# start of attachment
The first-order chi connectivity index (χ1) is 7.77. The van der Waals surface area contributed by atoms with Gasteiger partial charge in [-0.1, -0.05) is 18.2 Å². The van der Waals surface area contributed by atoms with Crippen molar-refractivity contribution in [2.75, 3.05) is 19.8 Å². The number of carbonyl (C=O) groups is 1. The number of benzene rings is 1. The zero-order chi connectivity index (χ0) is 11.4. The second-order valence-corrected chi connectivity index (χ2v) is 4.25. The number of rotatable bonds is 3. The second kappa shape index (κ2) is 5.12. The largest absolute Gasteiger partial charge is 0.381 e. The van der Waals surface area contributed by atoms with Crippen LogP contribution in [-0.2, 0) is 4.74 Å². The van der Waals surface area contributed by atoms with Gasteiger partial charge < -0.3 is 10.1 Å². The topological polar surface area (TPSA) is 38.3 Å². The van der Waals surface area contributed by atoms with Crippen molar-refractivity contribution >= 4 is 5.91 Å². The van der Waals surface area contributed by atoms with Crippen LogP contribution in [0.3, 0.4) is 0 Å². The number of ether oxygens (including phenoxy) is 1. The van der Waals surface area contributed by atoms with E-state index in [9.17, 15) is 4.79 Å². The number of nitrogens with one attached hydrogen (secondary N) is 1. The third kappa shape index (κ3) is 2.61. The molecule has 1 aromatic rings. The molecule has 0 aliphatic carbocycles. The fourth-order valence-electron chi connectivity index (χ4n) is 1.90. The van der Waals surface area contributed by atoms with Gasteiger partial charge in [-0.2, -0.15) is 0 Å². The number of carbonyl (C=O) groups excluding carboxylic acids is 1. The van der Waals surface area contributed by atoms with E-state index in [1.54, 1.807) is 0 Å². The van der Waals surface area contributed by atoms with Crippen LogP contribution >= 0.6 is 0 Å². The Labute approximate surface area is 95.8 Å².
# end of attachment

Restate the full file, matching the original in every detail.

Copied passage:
The first-order chi connectivity index (χ1) is 7.77. The van der Waals surface area contributed by atoms with Gasteiger partial charge in [-0.1, -0.05) is 18.2 Å². The van der Waals surface area contributed by atoms with Crippen molar-refractivity contribution in [2.75, 3.05) is 19.8 Å². The number of carbonyl (C=O) groups is 1. The number of benzene rings is 1. The zero-order chi connectivity index (χ0) is 11.4. The second-order valence-corrected chi connectivity index (χ2v) is 4.25. The number of rotatable bonds is 3. The second kappa shape index (κ2) is 5.12. The largest absolute Gasteiger partial charge is 0.381 e. The van der Waals surface area contributed by atoms with Crippen LogP contribution in [-0.2, 0) is 4.74 Å². The van der Waals surface area contributed by atoms with Gasteiger partial charge < -0.3 is 10.1 Å². The topological polar surface area (TPSA) is 38.3 Å². The van der Waals surface area contributed by atoms with Crippen molar-refractivity contribution >= 4 is 5.91 Å². The van der Waals surface area contributed by atoms with Crippen LogP contribution in [0.3, 0.4) is 0 Å². The number of ether oxygens (including phenoxy) is 1. The van der Waals surface area contributed by atoms with E-state index in [9.17, 15) is 4.79 Å². The number of nitrogens with one attached hydrogen (secondary N) is 1. The third kappa shape index (κ3) is 2.61. The molecule has 1 aromatic rings. The molecule has 0 aliphatic carbocycles. The fourth-order valence-electron chi connectivity index (χ4n) is 1.90. The van der Waals surface area contributed by atoms with Gasteiger partial charge in [-0.2, -0.15) is 0 Å². The number of carbonyl (C=O) groups excluding carboxylic acids is 1. The van der Waals surface area contributed by atoms with E-state index in [1.54, 1.807) is 0 Å². The van der Waals surface area contributed by atoms with Crippen LogP contribution >= 0.6 is 0 Å². The Labute approximate surface area is 95.8 Å².